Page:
South City has finally suffered a death worth writing about. Finally. It’s how every town that isn’t South City sees things, so it must true. Travis Whitman was a smart young man. Honors student, choir boy, devoted son, brother, and friend. One of the good ones. It’s no wonder that the world mourns his death. South City is a dangerous place, no stranger to violence, quite familiar with funerals. The world cannot be expected to stop every time one of them drops dead. But this is different, because time, the victim was innocent. As Travis walks slowly the street on the way to drop off a cup sugar to his grandmother, innocently thinking about the young woman that owns his heart, a bullet stops him short of his destination. The shooter, Johnathan Gallespi, a business owner of a dying video store is not the racist that the media would like to make him out to be. Just a bad shot. His intended target, shop lifter Rickie Lithgow dodges Gallespi’s bullets, but cannot escape the fall out of that fateful afternoon. Safe from one white man with a gun, and straight into the arms of another. Both Rickie and Gallespi are arrested that afternoon, and the world is in a fury over what has happened. Anger only grows when the charges are distributed. Gallespi, an elderly white man guilty only of over zealously protecting his store, is charged with manslaughter. Rickie, the young black man who stole the VCR from Gallespi’s shop is charged with felony homicide.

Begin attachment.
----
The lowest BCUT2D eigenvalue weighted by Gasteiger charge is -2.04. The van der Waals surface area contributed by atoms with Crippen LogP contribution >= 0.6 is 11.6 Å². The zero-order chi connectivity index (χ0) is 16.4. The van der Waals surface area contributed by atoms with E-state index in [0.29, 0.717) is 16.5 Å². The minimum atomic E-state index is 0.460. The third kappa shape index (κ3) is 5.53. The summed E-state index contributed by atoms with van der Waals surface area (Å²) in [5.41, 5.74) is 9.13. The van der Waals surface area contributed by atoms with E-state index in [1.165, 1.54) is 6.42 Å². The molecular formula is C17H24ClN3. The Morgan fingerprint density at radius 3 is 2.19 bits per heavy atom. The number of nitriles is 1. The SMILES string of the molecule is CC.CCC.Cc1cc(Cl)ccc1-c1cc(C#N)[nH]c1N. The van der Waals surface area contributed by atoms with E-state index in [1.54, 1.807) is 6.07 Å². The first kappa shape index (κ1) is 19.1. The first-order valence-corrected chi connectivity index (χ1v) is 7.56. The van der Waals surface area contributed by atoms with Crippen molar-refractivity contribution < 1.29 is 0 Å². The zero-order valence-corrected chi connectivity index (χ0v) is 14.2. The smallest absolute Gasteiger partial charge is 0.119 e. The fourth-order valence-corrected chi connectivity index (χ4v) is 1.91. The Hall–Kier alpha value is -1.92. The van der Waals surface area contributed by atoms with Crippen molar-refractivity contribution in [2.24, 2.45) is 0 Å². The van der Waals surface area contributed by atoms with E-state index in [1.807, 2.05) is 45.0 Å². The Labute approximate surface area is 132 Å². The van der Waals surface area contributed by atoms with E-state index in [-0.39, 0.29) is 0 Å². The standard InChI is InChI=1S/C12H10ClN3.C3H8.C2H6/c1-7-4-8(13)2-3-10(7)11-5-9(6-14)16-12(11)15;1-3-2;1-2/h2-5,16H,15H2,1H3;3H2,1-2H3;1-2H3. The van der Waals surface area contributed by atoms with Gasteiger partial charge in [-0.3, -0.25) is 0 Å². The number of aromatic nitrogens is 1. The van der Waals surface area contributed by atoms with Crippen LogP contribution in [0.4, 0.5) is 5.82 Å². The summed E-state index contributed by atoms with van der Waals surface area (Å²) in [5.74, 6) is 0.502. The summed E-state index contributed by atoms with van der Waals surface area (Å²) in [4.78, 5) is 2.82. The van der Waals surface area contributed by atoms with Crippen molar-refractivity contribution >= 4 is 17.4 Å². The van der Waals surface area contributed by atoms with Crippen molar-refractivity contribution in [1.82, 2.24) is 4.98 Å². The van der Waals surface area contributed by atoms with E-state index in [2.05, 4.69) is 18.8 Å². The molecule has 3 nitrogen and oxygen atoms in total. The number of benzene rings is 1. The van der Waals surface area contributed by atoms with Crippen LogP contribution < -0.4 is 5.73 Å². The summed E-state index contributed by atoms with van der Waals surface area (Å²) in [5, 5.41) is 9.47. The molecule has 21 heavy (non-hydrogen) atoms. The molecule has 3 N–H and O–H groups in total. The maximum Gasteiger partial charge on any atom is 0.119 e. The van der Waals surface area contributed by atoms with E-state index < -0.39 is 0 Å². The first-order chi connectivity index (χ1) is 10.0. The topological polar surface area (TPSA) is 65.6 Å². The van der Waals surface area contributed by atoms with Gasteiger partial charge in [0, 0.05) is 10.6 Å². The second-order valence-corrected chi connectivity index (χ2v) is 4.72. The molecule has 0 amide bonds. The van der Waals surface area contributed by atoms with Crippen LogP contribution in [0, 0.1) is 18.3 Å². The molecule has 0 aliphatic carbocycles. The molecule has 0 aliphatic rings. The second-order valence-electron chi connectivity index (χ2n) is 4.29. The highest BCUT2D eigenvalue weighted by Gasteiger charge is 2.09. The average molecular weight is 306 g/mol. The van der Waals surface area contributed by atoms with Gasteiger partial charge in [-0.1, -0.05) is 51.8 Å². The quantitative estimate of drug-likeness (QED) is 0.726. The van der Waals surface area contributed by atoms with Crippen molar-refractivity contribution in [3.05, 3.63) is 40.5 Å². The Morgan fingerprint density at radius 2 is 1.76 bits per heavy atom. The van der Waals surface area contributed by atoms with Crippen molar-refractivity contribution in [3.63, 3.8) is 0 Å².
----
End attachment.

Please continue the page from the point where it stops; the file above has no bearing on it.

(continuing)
In the midst of all of this, the reactions are split. An aging activist known for extreme measures takes to the streets one last time in a hope to rally for justice, using whatever means he decides are necessary. Meanwhile, a young woman who had been the object of Travis’s affections, crusades for a peaceful resolution, and for justice for Rickie. Chaos reins supreme in South City as a tyrannically unjust justice system continues to destroy lives. ANOTHER BLACK BOY DEAD IN A PUDDLE.
So that’s my book, or at least you know, the sort of information someone might include on a dust jacket. What do you think? The story of course is written in response to incidents like that of what happened in Ferguson Missouri. Incidents that more and more often are finding their way into the public eye without any hope of a resolution. So what do you think? Is this the sort of book that you would be interested in reading? Leave a comment below to let me know what you think. If you really like the idea, share the article with your friends as well. All feedback is welcome!
Follow me on Twitter @DewmontPaul to get updates on my book, as I seek representation.